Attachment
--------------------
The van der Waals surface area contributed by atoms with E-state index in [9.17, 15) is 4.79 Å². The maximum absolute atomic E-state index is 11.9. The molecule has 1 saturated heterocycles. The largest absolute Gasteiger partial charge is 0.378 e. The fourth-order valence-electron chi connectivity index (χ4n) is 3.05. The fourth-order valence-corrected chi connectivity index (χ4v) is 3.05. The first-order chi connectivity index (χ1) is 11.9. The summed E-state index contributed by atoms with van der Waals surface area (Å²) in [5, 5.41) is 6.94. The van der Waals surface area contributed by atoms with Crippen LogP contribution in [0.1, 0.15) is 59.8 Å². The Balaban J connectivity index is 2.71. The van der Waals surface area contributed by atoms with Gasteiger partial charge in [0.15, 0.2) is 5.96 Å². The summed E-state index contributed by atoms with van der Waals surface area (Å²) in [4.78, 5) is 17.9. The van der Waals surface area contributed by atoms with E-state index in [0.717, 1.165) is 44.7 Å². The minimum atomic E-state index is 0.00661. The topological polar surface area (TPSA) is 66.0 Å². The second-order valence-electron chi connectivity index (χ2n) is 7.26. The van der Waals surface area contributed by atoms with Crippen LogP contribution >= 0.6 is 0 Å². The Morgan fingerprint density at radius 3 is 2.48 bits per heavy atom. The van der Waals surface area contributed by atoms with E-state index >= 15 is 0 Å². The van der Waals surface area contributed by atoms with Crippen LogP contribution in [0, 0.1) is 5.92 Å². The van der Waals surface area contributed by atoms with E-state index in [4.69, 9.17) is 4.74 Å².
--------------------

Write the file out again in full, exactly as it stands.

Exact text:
The van der Waals surface area contributed by atoms with E-state index in [9.17, 15) is 4.79 Å². The maximum absolute atomic E-state index is 11.9. The molecule has 1 saturated heterocycles. The largest absolute Gasteiger partial charge is 0.378 e. The fourth-order valence-electron chi connectivity index (χ4n) is 3.05. The fourth-order valence-corrected chi connectivity index (χ4v) is 3.05. The first-order chi connectivity index (χ1) is 11.9. The summed E-state index contributed by atoms with van der Waals surface area (Å²) in [5, 5.41) is 6.94. The van der Waals surface area contributed by atoms with Crippen LogP contribution in [0.1, 0.15) is 59.8 Å². The Balaban J connectivity index is 2.71. The van der Waals surface area contributed by atoms with Gasteiger partial charge in [0.15, 0.2) is 5.96 Å². The summed E-state index contributed by atoms with van der Waals surface area (Å²) in [4.78, 5) is 17.9. The van der Waals surface area contributed by atoms with E-state index in [0.717, 1.165) is 44.7 Å². The minimum atomic E-state index is 0.00661. The topological polar surface area (TPSA) is 66.0 Å². The second-order valence-electron chi connectivity index (χ2n) is 7.26. The van der Waals surface area contributed by atoms with Crippen LogP contribution >= 0.6 is 0 Å². The Morgan fingerprint density at radius 3 is 2.48 bits per heavy atom. The van der Waals surface area contributed by atoms with E-state index >= 15 is 0 Å². The van der Waals surface area contributed by atoms with Crippen LogP contribution in [0, 0.1) is 5.92 Å². The van der Waals surface area contributed by atoms with E-state index in [4.69, 9.17) is 4.74 Å².